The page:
#AnimasRiver fish survey shows encouraging signs — The Durango Herald

Animas River photo via Greg Hobbs.
Animas River photo via Greg Hobbs.

From The Durango Herald (Jonathan Romeo):

Each year, the Parks and Wildlife department conducts an annual survey of fish populations in different stretches of the Animas River. Recently, crews focused on the portion of the river from the bridge behind Durango High School to High Bridge, near the La Plata County Humane Society.

For more than a decade, fish populations in the Animas have been on a steady decline, attributed to a number of factors, including less water in the river, urban runoff, higher water temperatures and elevated levels of heavy metals.

As a result, Parks and Wildlife stocks about 20,000 brown and 20,000 rainbow fingerlings a year, which usually have a survival rate of 3 to 5 percent, about the state average.

Although White said this year’s count didn’t indicate a turning point for fish in the Animas, he did say certain population trends are encouraging.

“The good news is we captured twice as many fish of quality size – 14 inches or better – compared to last year, so that’s really good,” he said.

White said another positive sign was crews caught a lot of 2-year-old brown trout, which means more juvenile fish stocked last year survived winter.

“We haven’t seen that recruitment for a while,” White said. “We also saw a higher number of larger rainbow trout. We’ve seen lots of small fish over the years that don’t seem to make it through the winter, but this year we’re seeing a lot more relative to the past several years.”

White said it would take a couple weeks to generate a population estimate, but he expects that number to reach or be very close to the Gold Metal Standard the river currently holds on the 4-mile stretch between the confluence with Lightner Creek and the bridge near Home Depot that contains 60 pounds of trout per acre and at least 12 14-inch or larger trout per acre.

Michigan Ditch tunnel update

Joe Wright Reservoir (Courtesy of Dick Stenzel at the Applegate Group) and the City of Fort Collins.
Joe Wright Reservoir (Courtesy of Dick Stenzel at the Applegate Group) and the City of Fort Collins.

From the Fort Collins Coloradoan (Kevin Duggan):

After overcoming equipment problems and putting in 24-hour work days, crews on Wednesday were within 35 feet of reaching the end of what will be a 764-foot-long tunnel.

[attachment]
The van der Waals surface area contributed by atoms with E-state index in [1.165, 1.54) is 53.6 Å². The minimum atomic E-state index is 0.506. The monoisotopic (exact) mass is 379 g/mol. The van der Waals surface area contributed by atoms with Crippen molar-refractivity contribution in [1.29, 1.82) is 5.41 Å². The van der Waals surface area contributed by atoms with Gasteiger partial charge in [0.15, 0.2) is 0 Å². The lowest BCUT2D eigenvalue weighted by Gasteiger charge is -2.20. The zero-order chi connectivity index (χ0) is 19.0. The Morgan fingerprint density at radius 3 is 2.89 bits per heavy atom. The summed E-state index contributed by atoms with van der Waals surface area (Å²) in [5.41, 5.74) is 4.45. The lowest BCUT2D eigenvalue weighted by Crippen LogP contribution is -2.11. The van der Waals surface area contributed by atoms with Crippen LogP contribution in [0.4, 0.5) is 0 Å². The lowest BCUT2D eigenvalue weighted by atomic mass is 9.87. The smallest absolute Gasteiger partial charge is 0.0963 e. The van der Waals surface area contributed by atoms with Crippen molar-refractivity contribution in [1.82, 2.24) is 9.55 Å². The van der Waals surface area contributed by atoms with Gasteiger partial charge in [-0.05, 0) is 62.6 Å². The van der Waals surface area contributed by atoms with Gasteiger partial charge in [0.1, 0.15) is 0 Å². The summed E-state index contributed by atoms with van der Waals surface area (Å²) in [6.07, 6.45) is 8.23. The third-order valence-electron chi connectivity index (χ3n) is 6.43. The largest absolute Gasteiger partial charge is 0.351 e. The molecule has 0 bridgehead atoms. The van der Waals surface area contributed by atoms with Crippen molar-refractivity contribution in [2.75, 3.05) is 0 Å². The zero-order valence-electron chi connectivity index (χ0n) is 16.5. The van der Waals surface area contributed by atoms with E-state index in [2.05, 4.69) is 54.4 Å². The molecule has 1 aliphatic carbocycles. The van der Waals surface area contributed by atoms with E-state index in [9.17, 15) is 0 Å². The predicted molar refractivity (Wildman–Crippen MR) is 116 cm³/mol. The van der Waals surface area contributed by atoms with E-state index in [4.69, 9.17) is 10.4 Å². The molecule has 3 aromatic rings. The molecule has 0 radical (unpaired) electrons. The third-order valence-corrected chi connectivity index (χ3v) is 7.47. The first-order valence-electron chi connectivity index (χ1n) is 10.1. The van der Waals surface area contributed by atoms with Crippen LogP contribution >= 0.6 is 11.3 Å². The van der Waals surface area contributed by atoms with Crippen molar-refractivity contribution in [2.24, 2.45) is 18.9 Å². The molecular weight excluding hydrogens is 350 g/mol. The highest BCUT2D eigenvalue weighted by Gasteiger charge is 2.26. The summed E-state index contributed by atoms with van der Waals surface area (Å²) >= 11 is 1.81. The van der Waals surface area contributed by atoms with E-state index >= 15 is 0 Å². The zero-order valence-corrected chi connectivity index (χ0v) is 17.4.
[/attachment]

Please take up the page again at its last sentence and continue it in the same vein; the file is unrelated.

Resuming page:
“We’ve made tremendous progress …,” said Owen Randall, chief engineer with Fort Collins Utilities. “We should be out sometime (Thursday) or Friday at the very latest.”

Breaking through the mountain will be done slowly and carefully to avoid destabilizing the mountainside, he said.

Crews still have four to six weeks of work to wrap up the project, which will carry Michigan Ditch and its valuable water to city-owned Joe Wright Reservoir near Cameron Pass.

Dismantling and removing a custom-built tunnel boring machine from the mountain will take three to four days. Hydraulic and electronic equipment used to operate the machine will be stripped from the tunnel before a 60-inch diameter pipe is installed to carry the water.

#Drought news: D0 and D1 expanded around #Denver, 30 days of below normal precip for #Colorado lowers streamflow

Click here to go to the US Drought Monitor website. Here’s an excerpt:

Summary
For the USDM 7-day period ending on September 27, a low pressure system produced above-normal precipitation in the western High Plains southwestward into the much of the Mountain West. The frontal boundary that was associated with the low produced copious amounts of rainfall for the Southern Plains stretching northward into Upper Midwest. Parts of the Mid-Atlantic also saw above-normal precipitation for the period. Drier-than-normal conditions existed for much of the country east of the Mississippi, especially for the Ohio Valley. Temperatures were as much as 10 degrees above normal for the parts of the Midwest while the Southwest and Northwest were cooler than normal. These warm and dry conditions in the nation’s eastern half contributed to expansion of drought in the Northeast and Southeast, while drought conditions improved in the High Plains and parts of the South. Please note that the Drought Monitor depicts conditions valid through Tuesday morning, 8 a.m., EDT (12 UTC); any of the recent locally heavy rain which fell after Tuesday morning (September 27) will be incorporated into next week’s drought assessment…

High Plains and Midwest
In the middle of the USDM period, an inch of rainfall fell in the drought stricken areas of the High Plains. As a result, short term dryness was removed in northwest North Dakota and multiple levels of drought were contracted in western South Dakota. It was reported that some small grasses have greened up and winter wheat planting is going full steam ahead. However, an extended dry period in the northeastern part of South Dakota kicked off the soybean harvest, and harvest activities should increase this coming week. Precipitation during the last 30-days in Montana and Wyoming was much above normal, which contributed to improved conditions in southern Montana, western Wyoming and eastern Idaho. Streamflow levels at 7 and 14 days were at or above average, while the 30-day percent of normal precipitation was more than 200 percent of normal…